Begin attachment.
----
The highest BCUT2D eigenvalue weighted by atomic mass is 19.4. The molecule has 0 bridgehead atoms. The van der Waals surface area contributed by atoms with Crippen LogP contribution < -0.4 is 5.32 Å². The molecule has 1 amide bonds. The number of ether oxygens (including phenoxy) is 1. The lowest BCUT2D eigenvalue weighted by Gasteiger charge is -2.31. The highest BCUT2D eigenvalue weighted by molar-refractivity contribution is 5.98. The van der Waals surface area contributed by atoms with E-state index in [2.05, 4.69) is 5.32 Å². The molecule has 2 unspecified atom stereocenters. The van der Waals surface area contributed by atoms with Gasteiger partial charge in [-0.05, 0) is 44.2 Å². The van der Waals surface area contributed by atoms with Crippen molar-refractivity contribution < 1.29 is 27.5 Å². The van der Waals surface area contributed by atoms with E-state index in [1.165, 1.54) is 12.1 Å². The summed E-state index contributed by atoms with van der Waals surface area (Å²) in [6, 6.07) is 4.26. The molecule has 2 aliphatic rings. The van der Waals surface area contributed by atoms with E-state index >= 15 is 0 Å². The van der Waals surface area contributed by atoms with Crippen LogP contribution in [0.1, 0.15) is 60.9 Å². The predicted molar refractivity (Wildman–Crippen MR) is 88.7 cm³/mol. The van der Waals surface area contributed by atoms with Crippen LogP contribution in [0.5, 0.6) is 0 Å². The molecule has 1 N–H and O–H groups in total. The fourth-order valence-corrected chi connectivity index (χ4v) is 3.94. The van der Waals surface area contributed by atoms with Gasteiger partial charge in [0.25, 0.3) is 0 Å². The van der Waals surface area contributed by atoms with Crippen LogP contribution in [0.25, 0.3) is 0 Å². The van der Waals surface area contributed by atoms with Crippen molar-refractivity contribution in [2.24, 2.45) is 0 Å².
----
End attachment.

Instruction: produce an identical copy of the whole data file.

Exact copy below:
The highest BCUT2D eigenvalue weighted by atomic mass is 19.4. The molecule has 0 bridgehead atoms. The van der Waals surface area contributed by atoms with Crippen LogP contribution < -0.4 is 5.32 Å². The molecule has 1 amide bonds. The number of ether oxygens (including phenoxy) is 1. The lowest BCUT2D eigenvalue weighted by Gasteiger charge is -2.31. The highest BCUT2D eigenvalue weighted by molar-refractivity contribution is 5.98. The van der Waals surface area contributed by atoms with E-state index in [2.05, 4.69) is 5.32 Å². The molecule has 2 unspecified atom stereocenters. The van der Waals surface area contributed by atoms with Gasteiger partial charge in [-0.05, 0) is 44.2 Å². The van der Waals surface area contributed by atoms with Crippen molar-refractivity contribution < 1.29 is 27.5 Å². The van der Waals surface area contributed by atoms with E-state index in [1.165, 1.54) is 12.1 Å². The summed E-state index contributed by atoms with van der Waals surface area (Å²) in [6, 6.07) is 4.26. The molecule has 2 aliphatic rings. The van der Waals surface area contributed by atoms with E-state index >= 15 is 0 Å². The van der Waals surface area contributed by atoms with Crippen LogP contribution in [0.1, 0.15) is 60.9 Å². The predicted molar refractivity (Wildman–Crippen MR) is 88.7 cm³/mol. The van der Waals surface area contributed by atoms with Crippen LogP contribution in [0.5, 0.6) is 0 Å². The molecule has 1 N–H and O–H groups in total. The fourth-order valence-corrected chi connectivity index (χ4v) is 3.94. The van der Waals surface area contributed by atoms with Gasteiger partial charge in [0.25, 0.3) is 0 Å². The van der Waals surface area contributed by atoms with Crippen LogP contribution in [0.25, 0.3) is 0 Å². The van der Waals surface area contributed by atoms with Crippen molar-refractivity contribution in [2.24, 2.45) is 0 Å².